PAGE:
Registered Nurses (RNs) may work in more than 50 different areas of practice from public health to palliative care.
Don’t know where to begin? Here are some “practice profiles” (by the Registered Nurses’ Association of Ontario). Get a glimpse of a day in the life of a nurse who works in each of these areas, find out what education you need to work in the field, and learn about the scope of practice.
Check back regularly as new sectors are featured!
Correctional nurses enjoy working to their full scope of practice with a great deal of autonomy, bringing expertise in clinical practice, health teaching and interviewing. Learn more about this unique field that employs about 700 nurses across Ontario.
Gerontological nursing isn't just about end-of-life activities — it's about maximizing functional health and psychological well being for people over 65. Nursing who specialize in gerontology find themselves working in diverse settings, and caring for older adults in various stages of life. Learn more
The last 20 years, we’ve witnessed nursing care shift to the community from hospitals. Discover all the interventions home health care nurses now deliver, allowing Canadians to successful manage increasingly complex conditions in the comfort of their homes. Learn more.
Occupational Health Nurses are knowledgeable, and highly skilled, with specialized education in many related workplace health and environmental safety fields. Learn more about how the OHN may be the employee’s first contact with primary health care.
Don’t be fooled — palliative care nursing is not only end of life care. In fact, as RN, CNS, APN or NP, nurses spend time focusing on a holistic approach to care delivery, attending to the physical, spiritual, psycho-social and practical issues that may arise during an illness period. Learn more.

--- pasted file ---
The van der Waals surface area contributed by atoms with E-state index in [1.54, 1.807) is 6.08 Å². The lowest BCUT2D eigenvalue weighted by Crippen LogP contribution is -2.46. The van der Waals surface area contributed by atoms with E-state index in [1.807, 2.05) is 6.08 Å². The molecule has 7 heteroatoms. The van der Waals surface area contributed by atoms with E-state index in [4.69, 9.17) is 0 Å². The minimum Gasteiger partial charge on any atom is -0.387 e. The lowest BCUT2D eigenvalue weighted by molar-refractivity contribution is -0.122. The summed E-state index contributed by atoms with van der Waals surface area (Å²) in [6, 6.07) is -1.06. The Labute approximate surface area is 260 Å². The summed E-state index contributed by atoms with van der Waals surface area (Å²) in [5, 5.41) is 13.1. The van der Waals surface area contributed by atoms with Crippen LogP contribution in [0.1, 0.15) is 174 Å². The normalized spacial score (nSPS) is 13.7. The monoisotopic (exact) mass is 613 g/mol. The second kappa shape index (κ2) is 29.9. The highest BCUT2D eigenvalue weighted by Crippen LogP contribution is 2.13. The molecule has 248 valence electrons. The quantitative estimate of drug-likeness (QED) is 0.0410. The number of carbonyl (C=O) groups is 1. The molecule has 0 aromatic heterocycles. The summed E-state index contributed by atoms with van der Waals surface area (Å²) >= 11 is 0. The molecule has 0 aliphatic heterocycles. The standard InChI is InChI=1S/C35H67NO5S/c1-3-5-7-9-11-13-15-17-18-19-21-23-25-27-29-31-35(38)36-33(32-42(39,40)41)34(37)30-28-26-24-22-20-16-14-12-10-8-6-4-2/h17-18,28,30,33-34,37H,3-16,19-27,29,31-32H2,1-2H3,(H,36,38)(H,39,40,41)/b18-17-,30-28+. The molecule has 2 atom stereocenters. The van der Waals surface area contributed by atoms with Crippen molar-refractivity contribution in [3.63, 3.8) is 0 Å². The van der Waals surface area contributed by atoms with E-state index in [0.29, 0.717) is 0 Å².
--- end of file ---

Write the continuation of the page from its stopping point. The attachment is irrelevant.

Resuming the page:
This is one of the newer nursing specialties, though its origins are historic. Find out how, in new and creative ways, the parish nurse role reclaims the historical roots of health and healing. Learn more.
Public health nursing in Ontario is rooted in the traditions of Florence Nightingale, Jeanne Mance, and women in religious orders such as the Grey Nuns. Early North American PHNs understood the importance of social, economic, environmental, and political determinants of health, and believed that social activism and collaboration with community organizations and governments was a fundamental aspect of public health nursing practice. Learn more.
Nurse practitioners (NP) are registered nurses with advanced university education who provide personalized, quality health care to patients. NPs offer health-care services to individuals, families and communities. They practise in a variety of settings, including hospitals and community based clinics in Ontario cities and towns.